I came back from work today belting out Transvision Vamp and Cutting Crew hits on the iPod - it feels like a large monkey, which may or may not have been a football mascot, has been lifted off my back. Here's some final thoughts on the referendum campaign;
Firstly the No campaign. I have to say that there wouldn't have been a No campaign without the leadership of Alan Charlton. Becuase he is independent of any party, Alan was able to bring together the members of all three political groups into something like a fighting team. This was probably the first time that this has happened in Darlington for a generation, and Labour, the Tories and independent councillor Steve Jones worked particularly hard at short notice getting letters delivered. Alan also mastered his brief immediately, and for someone with no tv experience, was a star in front of the camera. I have a massive amount of respect for what he achieved in so short a space of time.
Secondly, I did get annoyed towards the end of the campaign when the media tried to style a No result as the 'status quo' option. As I tried to explain to the Echo today, I don't think that 'no change' was on offer to the people yesterday - the Council has heard the concerns of residents that it hasn't always seemed to listen well enough, and is reforming accordingly. Both sides were promising change then - the question was whether concentrating power in the hands of a single individual could be compatible with introducing greater openess and accountability into local government - you know my views on this, and I'm really pleased a majority sided with the No campaign.
As for the Yes campaign - well, I was able to chat cordially to several of their members this morning, including my old sparring partner Peter Jones, and Harvey Smith, and both sides were trying to respect the other, although I hear there was an ugly outburst from one of the Yes people after the result became clear. A fundamental wekaness of their campaign was that it was almost entirely negative - because they were driven solely by a desire to remove the current Council leadership, they didn't seem particularly concerned with the practical implications of having an elected Mayor. They thus became easy meat for the No campaign, which had done its homework about the weaknesses of the system country-wide. In the end, I think that people picked up on this fundamental weakness in the Yes campaign's psychological make up, and it helped swing opinion our way.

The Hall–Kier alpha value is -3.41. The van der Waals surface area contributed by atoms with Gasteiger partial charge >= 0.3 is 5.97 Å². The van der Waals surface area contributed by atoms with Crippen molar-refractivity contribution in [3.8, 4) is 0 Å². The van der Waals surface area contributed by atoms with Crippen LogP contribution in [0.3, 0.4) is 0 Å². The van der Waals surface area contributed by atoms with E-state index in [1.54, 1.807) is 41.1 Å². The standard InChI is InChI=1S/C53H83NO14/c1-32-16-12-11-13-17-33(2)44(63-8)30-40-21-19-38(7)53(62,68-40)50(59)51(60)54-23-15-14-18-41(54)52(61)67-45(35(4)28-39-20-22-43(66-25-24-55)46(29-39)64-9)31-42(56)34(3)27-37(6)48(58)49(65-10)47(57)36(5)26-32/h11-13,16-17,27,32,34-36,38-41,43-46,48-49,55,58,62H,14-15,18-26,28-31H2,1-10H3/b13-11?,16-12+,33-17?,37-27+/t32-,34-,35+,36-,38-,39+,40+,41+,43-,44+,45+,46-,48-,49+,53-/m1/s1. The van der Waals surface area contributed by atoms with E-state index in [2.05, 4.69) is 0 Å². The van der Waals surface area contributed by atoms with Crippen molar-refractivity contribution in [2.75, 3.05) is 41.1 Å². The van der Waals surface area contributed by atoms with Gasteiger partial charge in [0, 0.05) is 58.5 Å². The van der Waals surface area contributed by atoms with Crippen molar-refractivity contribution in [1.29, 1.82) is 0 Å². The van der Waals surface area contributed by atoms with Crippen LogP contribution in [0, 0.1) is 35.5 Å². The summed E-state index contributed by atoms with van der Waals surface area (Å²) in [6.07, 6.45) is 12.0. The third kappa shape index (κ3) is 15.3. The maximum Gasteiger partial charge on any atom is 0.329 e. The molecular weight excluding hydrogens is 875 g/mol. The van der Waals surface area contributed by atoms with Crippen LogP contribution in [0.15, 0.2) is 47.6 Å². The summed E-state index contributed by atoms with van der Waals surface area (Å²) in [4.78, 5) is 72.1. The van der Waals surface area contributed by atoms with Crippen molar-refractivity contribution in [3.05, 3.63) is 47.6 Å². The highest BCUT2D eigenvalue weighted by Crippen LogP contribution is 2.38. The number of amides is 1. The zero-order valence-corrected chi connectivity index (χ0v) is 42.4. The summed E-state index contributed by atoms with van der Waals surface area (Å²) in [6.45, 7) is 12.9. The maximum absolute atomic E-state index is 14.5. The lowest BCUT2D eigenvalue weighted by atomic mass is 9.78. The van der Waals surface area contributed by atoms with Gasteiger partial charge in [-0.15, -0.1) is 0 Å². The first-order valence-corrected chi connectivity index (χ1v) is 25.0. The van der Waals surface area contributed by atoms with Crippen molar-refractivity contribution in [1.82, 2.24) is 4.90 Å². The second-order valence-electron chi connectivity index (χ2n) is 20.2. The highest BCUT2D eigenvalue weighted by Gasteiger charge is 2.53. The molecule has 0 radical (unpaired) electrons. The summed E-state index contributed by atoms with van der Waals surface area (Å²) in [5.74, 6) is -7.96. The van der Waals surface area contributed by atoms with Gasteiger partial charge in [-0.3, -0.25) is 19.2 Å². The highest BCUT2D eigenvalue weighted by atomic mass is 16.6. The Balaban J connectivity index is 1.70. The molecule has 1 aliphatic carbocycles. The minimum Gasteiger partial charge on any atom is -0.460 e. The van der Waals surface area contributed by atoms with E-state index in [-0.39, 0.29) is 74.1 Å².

Finally, I think that I'm prouder than I've ever been in politics that I've been part of a campaign which preserved our 140-year-old ceremonial mayoralty. Someone in the Yes campaign told me that they couldn't understand why we were mentioning this issue in our material - well, it was because we genuinely believed that Darlington stood to lose a great deal if events in Middlesbrough and Hartlepool were repeated here. I shall be raising a special glass to the Mayor at this year's Ball.
So now we can reverse Browning's maxim, and start to govern properly - it's dispelled the big grey cloud of uncertainty that was hanging over us after May's victory. I hope that as we reform, and as the town continues to move forward, even those who voted Yes today may feel that the result was the right one.